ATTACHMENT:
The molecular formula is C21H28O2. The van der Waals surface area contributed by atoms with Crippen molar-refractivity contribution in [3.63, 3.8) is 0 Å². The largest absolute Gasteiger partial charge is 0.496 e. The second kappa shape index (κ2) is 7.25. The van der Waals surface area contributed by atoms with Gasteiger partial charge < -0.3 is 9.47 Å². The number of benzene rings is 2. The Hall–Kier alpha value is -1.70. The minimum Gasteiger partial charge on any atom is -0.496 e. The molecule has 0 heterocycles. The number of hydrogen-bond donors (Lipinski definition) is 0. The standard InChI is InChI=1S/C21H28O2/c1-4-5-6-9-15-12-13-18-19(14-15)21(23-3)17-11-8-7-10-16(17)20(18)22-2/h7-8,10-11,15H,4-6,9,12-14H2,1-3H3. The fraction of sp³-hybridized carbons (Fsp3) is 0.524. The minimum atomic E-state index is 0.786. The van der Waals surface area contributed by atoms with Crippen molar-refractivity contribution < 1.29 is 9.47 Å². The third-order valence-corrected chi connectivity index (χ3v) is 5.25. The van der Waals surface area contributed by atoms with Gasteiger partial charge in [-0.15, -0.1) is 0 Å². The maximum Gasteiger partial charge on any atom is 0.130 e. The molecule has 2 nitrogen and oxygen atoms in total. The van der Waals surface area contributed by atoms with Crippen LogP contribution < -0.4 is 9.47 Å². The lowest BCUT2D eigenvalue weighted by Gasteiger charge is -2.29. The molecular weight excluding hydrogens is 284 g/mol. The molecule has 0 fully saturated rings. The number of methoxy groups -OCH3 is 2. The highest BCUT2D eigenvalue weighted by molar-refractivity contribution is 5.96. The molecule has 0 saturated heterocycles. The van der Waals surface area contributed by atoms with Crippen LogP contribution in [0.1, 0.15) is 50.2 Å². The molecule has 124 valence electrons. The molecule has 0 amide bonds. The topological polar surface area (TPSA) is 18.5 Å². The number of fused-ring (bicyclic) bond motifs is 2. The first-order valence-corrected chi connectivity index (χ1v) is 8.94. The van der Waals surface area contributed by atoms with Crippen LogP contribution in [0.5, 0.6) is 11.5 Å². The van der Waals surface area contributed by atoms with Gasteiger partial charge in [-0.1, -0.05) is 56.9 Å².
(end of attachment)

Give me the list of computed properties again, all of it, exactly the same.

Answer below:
The molecular formula is C21H28O2. The van der Waals surface area contributed by atoms with Crippen molar-refractivity contribution in [3.63, 3.8) is 0 Å². The largest absolute Gasteiger partial charge is 0.496 e. The second kappa shape index (κ2) is 7.25. The van der Waals surface area contributed by atoms with Gasteiger partial charge < -0.3 is 9.47 Å². The number of benzene rings is 2. The Hall–Kier alpha value is -1.70. The minimum Gasteiger partial charge on any atom is -0.496 e. The molecule has 0 heterocycles. The number of hydrogen-bond donors (Lipinski definition) is 0. The standard InChI is InChI=1S/C21H28O2/c1-4-5-6-9-15-12-13-18-19(14-15)21(23-3)17-11-8-7-10-16(17)20(18)22-2/h7-8,10-11,15H,4-6,9,12-14H2,1-3H3. The fraction of sp³-hybridized carbons (Fsp3) is 0.524. The minimum atomic E-state index is 0.786. The van der Waals surface area contributed by atoms with Crippen molar-refractivity contribution < 1.29 is 9.47 Å². The third-order valence-corrected chi connectivity index (χ3v) is 5.25. The van der Waals surface area contributed by atoms with Gasteiger partial charge in [-0.15, -0.1) is 0 Å². The maximum Gasteiger partial charge on any atom is 0.130 e. The molecule has 2 nitrogen and oxygen atoms in total. The van der Waals surface area contributed by atoms with Crippen LogP contribution < -0.4 is 9.47 Å². The lowest BCUT2D eigenvalue weighted by Gasteiger charge is -2.29. The molecular weight excluding hydrogens is 284 g/mol. The molecule has 0 fully saturated rings. The number of methoxy groups -OCH3 is 2. The highest BCUT2D eigenvalue weighted by molar-refractivity contribution is 5.96. The molecule has 0 saturated heterocycles. The van der Waals surface area contributed by atoms with Crippen LogP contribution in [0.1, 0.15) is 50.2 Å². The molecule has 124 valence electrons. The molecule has 0 amide bonds. The topological polar surface area (TPSA) is 18.5 Å². The number of fused-ring (bicyclic) bond motifs is 2. The first-order valence-corrected chi connectivity index (χ1v) is 8.94. The van der Waals surface area contributed by atoms with Crippen LogP contribution in [0.5, 0.6) is 11.5 Å². The van der Waals surface area contributed by atoms with Gasteiger partial charge in [-0.1, -0.05) is 56.9 Å².